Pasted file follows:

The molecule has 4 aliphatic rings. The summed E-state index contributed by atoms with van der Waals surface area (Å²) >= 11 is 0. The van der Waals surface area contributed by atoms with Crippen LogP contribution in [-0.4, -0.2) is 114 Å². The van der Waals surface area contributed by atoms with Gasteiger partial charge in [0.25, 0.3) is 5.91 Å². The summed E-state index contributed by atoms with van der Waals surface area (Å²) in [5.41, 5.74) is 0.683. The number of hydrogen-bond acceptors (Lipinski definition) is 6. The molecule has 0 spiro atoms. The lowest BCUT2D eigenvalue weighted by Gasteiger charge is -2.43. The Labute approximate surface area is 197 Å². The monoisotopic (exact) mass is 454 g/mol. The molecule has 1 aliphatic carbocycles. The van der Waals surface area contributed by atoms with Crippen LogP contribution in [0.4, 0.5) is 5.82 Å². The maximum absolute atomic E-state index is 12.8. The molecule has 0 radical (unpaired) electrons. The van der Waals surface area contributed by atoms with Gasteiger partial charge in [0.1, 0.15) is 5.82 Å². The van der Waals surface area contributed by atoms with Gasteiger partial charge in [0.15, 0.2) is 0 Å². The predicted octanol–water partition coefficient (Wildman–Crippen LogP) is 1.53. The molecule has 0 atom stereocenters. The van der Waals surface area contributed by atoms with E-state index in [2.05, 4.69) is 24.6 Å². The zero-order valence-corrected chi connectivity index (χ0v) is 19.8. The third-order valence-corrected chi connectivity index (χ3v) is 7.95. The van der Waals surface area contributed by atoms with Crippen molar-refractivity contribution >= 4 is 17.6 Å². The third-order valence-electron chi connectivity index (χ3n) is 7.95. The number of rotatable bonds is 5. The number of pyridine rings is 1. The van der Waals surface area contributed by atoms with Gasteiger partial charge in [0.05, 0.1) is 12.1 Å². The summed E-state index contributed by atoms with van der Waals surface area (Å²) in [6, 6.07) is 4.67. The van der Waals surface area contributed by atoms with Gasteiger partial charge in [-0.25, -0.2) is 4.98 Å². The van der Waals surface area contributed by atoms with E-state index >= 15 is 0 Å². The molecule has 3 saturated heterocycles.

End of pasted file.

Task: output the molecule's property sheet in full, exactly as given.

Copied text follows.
The molecule has 4 aliphatic rings. The summed E-state index contributed by atoms with van der Waals surface area (Å²) >= 11 is 0. The van der Waals surface area contributed by atoms with Crippen LogP contribution in [-0.4, -0.2) is 114 Å². The van der Waals surface area contributed by atoms with Gasteiger partial charge in [0.25, 0.3) is 5.91 Å². The summed E-state index contributed by atoms with van der Waals surface area (Å²) in [5.41, 5.74) is 0.683. The number of hydrogen-bond acceptors (Lipinski definition) is 6. The molecule has 0 spiro atoms. The lowest BCUT2D eigenvalue weighted by Gasteiger charge is -2.43. The Labute approximate surface area is 197 Å². The monoisotopic (exact) mass is 454 g/mol. The molecule has 1 aliphatic carbocycles. The van der Waals surface area contributed by atoms with Crippen LogP contribution in [0.4, 0.5) is 5.82 Å². The maximum absolute atomic E-state index is 12.8. The molecule has 0 radical (unpaired) electrons. The van der Waals surface area contributed by atoms with Gasteiger partial charge in [0.1, 0.15) is 5.82 Å². The van der Waals surface area contributed by atoms with Gasteiger partial charge in [0.15, 0.2) is 0 Å². The predicted octanol–water partition coefficient (Wildman–Crippen LogP) is 1.53. The molecule has 0 atom stereocenters. The van der Waals surface area contributed by atoms with E-state index in [2.05, 4.69) is 24.6 Å². The zero-order valence-corrected chi connectivity index (χ0v) is 19.8. The third-order valence-corrected chi connectivity index (χ3v) is 7.95. The van der Waals surface area contributed by atoms with Crippen molar-refractivity contribution >= 4 is 17.6 Å². The third-order valence-electron chi connectivity index (χ3n) is 7.95. The number of rotatable bonds is 5. The number of pyridine rings is 1. The van der Waals surface area contributed by atoms with Gasteiger partial charge in [0.05, 0.1) is 12.1 Å². The summed E-state index contributed by atoms with van der Waals surface area (Å²) in [6, 6.07) is 4.67. The van der Waals surface area contributed by atoms with Gasteiger partial charge in [-0.25, -0.2) is 4.98 Å². The van der Waals surface area contributed by atoms with E-state index >= 15 is 0 Å². The molecule has 3 saturated heterocycles.